The national standard for drunken driving was lowered Monday when President Clinton signed a bill that reduced the allowable blood-alcohol content to .08. Previously at .1 (though lower in many states), the law is expected to save approximately 500
lives a year, although the hospitality and alcohol industries had argued that the new legislation would unfairly punish social drinkers without targeting the real problem of alcohol abuse. The new standard translate into about 4 drinks in an hour for a 170-lb man and 3 in an hour for a 137-lb woman.

Israeli Prime Minister Ehud Barak meets with opposition leaders today regarding the establishment of a coalition government. One of the major issues sure to face the new government is the possibility of building a physical border between Israeli and Palestinian settlements in Gaza Strip and the West Bank. As PLO leader Yasser Arafat contemplates declaring an independent Palestinian state, Israel is considering erecting a massive dividing barrier to separate the two conflicting peoples in the absence of peace talks.

3) Campus events

American Red Cross Blood Drive, Faculty/Staff Donors
Upper Tarble, 7:30 a.m. – 12:45 p.m.

American Red Cross Blood Drive, Student Donors
Upper Tarble, 1:00 p.m. – 6:15 p.m.

Lecture/Demonstration with The San Francisco Mime Troupe
Frear Ensemble Theatre, 4:15 p.m.

“Politics of Water” Film and Discussion Series on Water and the American West
Kirby Lecture Hall, 4:30 p.m.

BOTTA Capital Management Information Session
Bond Memorial Hall, 7:00 p.m.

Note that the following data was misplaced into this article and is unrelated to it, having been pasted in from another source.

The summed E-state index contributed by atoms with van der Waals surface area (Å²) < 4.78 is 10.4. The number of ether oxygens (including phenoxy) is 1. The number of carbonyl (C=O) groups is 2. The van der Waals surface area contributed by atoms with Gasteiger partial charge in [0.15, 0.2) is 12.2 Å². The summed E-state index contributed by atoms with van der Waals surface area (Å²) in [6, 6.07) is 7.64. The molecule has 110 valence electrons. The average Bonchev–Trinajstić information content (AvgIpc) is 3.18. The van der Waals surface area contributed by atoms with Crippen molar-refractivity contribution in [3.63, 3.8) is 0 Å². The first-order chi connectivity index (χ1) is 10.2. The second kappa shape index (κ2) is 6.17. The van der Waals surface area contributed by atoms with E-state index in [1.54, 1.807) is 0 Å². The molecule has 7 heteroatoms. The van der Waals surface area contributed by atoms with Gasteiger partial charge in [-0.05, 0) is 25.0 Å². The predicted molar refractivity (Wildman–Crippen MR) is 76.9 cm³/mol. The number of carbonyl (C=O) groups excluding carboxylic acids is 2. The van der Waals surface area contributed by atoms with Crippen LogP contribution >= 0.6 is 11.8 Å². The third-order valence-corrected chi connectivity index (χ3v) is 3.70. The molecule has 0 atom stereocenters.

Movie: “W. E. B. Du Bois: A Biography in Four Voices”
Kohlberg 226, 7:00 p.m.

Film and Discussion About Animal Rights, the Environment, and Food Choices
Trotter 303, 7:00 p.m.

Swarthbucklers Fencing Practice
Upper Tarble, 7:30 p.m.

San Francisco Mime Troupe: “City for Sale”
Pearson-Hall Theatre, 8:00 p.m.

Italian Movie: “Volere Volare”
Kohlberg 330, 8:00 p.m.

Ballroom and Swing Dance
Upper Tarble, 9:30 p.m.

Deadline for submission to Small Craft Warnings
Send poetry/prose to submit-scw@sccs.swarthmore.edu


1) World sports roundup

The commissioner’s office launched an investigation into the Roger Clemens-Mike Piazza incident yesterday. The incident, which occurred in the first inning of Game 2 of the World Series, played Sunday, involved Clemens picking up a piece of the bat which Piazza had just broken and tossing it at the Mets’ catcher. During the game, head umpire Ed Montague decided that the event was accidental and it did not result in any ejections. However, the benches of the two teams did clear briefly, hearkening back to the July game when Clemens beaned Piazza in the helmet… The Philadelphia 76ers lost Speedy Claxton for the season Sunday. Claxton, who was the team’s number 1 draft pick this year, had been excelling at the point guard position prior to tearing the anterior cruciate ligament in his left knee in the exhibition game against the Utah Jazz… Boxer Andrew Golota, who had been criticized throughout the pugilistic community following his decision to resign from a Saturday fight against Mike Tyson in the 2nd round, was revealed to have suffered severe injuries during the match. Despite returning to his home after the fight, Golota later discovered that he had a broken cheekbone and a herniated disk in his neck, which possibly could have led to paralysis had he not quit. Golota’s most vocal critic, trainer Al Certo, apologized to the fighter upon learning of the injuries.

2) Today’s and tomorrow’s contests


Field Hockey hosts Haverford, 4:00 p.m.


Men’s Soccer at Washington, 3:00 p.m.
Volleyball at Haverford, 7:00 p.m.


“I was thrown out of college for cheating on the metaphysics exam; I looked into the soul of boy next to me.” – Woody Allen